Colonel Edmund H. Taylor, Jr.
"The Father of the Modern Bourbon Industry"
Colonel Edmund Haynes Taylor, Jr. was born in Columbia, Kentucky in 1830. Edmund’s father passed away when he was only 5 years old and as a result the young boy was sent to a Louisiana plantation to live with his great uncle Zachary where he received a formal education. At that time Zachary Taylor was a Colonel in the U. S. Army and rose up through the ranks quickly. He established defensive positions and forts along the Mississippi River to insure America’s dominance along the river. Then he made a name for himself fighting Indians in the Black Hawk War.
Young Edmund was a descendant of two U.S. presidents, both James Madison and General Zachary Taylor. Many felt that Edmund was destined for leadership with ambition in his blood. His family had many great legacies; James Madison went down in history as the “Father of the Constitution,” and his great uncle Zachary was known as "Old Rough and Ready" as one of the two Commanding Generals in the Mexican-American War. Edmund H. Taylor lived up to his family history and cemented his own prestigious legacy as the “Father of the Modern Bourbon Industry.” To this day, Taylor is celebrated for the numerous innovations that he either invented, brought to America, improved on or contributed to the bourbon industry during his life.
General Taylor gave the boy a good classical education taking classes at Tulane Preparatory School. In 1851 Taylor returned to Kentucky and moved to Lexington. There he lived with his immediate uncle by the same name, Edmond Haynes Taylor. The older Taylor was a banker by trade and “Jr.” was added to the young Taylor’s name to distinguish him from his uncle. Later that same year Edmund married what was said to be the most beautiful woman in Central Kentucky in Fanny Johnson. The two would go on to have a total of seven children.
Taylor’s occupation as a banker and his relationship to others in the Bourbon industry helped him learn a lot about the trade. He had access to their books, which allowed the bank to lend them money and on occasion had to foreclose. That access gave Edmund a sense that there was money a lot of money to be made in distilling and selling whiskey.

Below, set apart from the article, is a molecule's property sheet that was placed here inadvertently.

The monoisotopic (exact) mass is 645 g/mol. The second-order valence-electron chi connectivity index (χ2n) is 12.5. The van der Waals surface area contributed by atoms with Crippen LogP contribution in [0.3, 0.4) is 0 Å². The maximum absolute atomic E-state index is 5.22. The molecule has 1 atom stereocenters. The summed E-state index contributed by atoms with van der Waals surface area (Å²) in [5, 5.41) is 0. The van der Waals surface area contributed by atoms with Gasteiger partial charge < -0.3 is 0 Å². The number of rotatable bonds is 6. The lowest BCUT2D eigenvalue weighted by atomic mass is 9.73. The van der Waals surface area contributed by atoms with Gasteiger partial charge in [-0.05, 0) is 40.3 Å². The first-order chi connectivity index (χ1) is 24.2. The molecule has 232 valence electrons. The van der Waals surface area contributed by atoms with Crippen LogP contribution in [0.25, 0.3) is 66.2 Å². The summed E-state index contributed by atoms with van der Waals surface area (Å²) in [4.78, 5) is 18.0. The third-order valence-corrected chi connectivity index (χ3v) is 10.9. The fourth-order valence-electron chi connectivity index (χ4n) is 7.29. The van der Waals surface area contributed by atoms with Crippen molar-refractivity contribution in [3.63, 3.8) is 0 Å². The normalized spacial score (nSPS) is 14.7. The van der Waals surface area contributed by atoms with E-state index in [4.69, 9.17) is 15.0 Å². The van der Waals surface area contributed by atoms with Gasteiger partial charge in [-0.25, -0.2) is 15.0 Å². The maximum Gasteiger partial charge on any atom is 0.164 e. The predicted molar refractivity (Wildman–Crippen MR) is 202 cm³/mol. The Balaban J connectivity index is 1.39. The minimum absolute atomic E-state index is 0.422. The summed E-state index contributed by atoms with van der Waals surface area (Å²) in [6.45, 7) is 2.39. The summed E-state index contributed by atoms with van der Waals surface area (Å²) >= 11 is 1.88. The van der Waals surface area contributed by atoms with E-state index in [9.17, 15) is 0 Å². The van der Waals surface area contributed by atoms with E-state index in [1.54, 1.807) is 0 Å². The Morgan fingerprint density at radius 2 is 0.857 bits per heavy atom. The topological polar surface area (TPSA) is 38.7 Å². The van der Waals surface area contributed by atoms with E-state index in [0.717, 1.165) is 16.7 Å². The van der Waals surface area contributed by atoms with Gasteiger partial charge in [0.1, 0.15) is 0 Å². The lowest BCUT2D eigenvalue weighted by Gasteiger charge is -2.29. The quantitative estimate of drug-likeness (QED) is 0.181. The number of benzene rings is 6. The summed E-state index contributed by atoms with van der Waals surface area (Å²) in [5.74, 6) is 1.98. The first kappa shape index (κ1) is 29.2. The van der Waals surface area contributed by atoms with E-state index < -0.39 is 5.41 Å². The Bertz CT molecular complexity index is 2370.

But Edmund didn’t just want to make any whiskey like the many distillers around Kentucky were doing. He wanted to make a quality product, he wanted to make the best Whiskey America had to offer. With his interest peaked and his curiosity running wild, Taylor spent several years after the Civil War touring Europe and being educated in the latest distilling techniques, including the importance of keeping the liquids in copper kettles. When he returned to the United States in late 1867 he opened his first distillery, and called it “The Hermitage" after Andrew Jackson’s Estate.
Just two years later Taylor purchased the Leestown Distillery, just out side Frankfort in 1869 and christened it the, "O.F.C. Distillery (Old Fire Copper) Distillery." This was his first major step he took into distilling and he made an immediate impact on the industry by updating, upgrading and increasing the capacity of the entire plant.
Among his inventions or improvements were using copper fermentation tanks, state-of-the-art grain equipment, column stills, modernized buildings, a more efficient sour mash technique and a first-of-its-kind steam heating system (which is still used in the warehouses today). Although he operated successfully for more than a decade, a combination of factors brought Taylor close to bankruptcy in the late 1870s and forced him to sell control of his distillery to the St. Louis Liquor firm of Gregory and Stagg.
During his later life Taylor was also a skilled politician and was actually elected Mayor of Frankfort for 16 consecutive years. During that time he used his influence to fight for higher standards in the bourbon industry, pushing for the passage of the "Bottled-in-Bond Act of 1897" along with the Secretary of Treasury John Carlisle, and another whiskey man and friend Ezra Brooks.
Photos are provided by Buffalo Trace Distillery
Banner photo by BourbonBanter